These themes – parades, flags and the legacy of the past – were negotiated in 2013 under the chairmanship of Richard N. Haass, president of the Council on Foreign Relations, and Meghan L. O`Sullivan, a professor at Harvard Kennedy School and now on the CFR board. The talks involving the five main political parties were not agreed upon, although many of these proposals – including the creation of a historic investigation unit to investigate unsolved deaths during the conflict and a commission to help victims obtain information about the deaths of their loved ones – were a large part of the Stormont House agreement reached in 2014. The Protocol on Ireland and Northern Ireland, which is included in the UK`s withdrawal agreement from the EU, confirmed that the Good Friday Agreement must be protected in all its parts. The two main political parties in the agreement were the Ulster Unionist Party (UUP), led by David Trimble, and the Social Democratic and Labour Party (SDLP), led by John Hume. The two heads of state and government together won the Nobel Peace Prize in 1998. The other parties to the agreement were Sinn Féin, the Alliance Party and the Progressive Unionist Party. The Democratic Unionist Party (DUP), which later became the largest Unionist party, did not support the agreement. When Sinn Féin and loyalist parties entered, they left the talks because republican and loyalist paramilitary weapons had not been decommissioned. Unfortunately, it was not possible to reach an agreement on the implementation of the Stormont House agreement, which deals with the legacy of the past, as a time frame for discussions on the new beginning.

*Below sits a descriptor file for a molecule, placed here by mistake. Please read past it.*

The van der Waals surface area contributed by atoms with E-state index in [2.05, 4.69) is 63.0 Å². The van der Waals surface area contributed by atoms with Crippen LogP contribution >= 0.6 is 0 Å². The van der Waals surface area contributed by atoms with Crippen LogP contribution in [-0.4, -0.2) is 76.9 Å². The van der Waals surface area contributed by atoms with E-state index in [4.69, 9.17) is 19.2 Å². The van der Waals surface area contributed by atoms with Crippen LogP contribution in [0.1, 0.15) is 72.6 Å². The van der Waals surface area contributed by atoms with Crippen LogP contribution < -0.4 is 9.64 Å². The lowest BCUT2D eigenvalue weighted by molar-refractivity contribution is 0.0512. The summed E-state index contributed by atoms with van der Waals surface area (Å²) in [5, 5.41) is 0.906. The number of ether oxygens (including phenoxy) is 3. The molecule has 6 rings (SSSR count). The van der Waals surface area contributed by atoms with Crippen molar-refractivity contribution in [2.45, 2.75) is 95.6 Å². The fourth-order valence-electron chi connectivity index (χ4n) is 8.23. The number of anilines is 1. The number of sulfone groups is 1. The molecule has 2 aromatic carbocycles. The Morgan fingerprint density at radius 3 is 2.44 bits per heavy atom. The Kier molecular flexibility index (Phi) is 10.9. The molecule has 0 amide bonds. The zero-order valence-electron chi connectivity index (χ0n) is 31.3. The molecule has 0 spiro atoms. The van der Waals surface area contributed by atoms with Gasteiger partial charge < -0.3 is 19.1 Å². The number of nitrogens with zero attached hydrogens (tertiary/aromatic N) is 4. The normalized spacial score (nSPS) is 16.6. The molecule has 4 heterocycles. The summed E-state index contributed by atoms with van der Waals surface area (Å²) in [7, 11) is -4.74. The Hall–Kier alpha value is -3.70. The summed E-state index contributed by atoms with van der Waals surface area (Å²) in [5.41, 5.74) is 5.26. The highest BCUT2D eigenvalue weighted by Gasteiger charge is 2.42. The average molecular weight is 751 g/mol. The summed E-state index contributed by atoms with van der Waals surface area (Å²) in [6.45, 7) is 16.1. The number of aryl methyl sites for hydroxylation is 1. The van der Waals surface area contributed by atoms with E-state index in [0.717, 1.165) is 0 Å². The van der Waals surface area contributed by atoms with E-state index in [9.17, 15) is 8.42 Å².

The Irish and British governments have committed to continue work on this issue in order to create an agreed basis for the creation of a new institutional framework for the management of the past, as envisaged in the Stormont Agreement. The peace process has successfully achieved the violence of unrest over the past two decades. Since the conclusion of the Good Friday Agreement in 1998, it has been necessary to pursue a number of other political and legal agreements aimed at consolidating the peace settlement provided for by the VPA. The result of these referendums was a large majority in both parts of Ireland in favour of the agreement. In the Republic, 56% of the electorate voted, 94% of the vote voted in favour of the revision of the Constitution.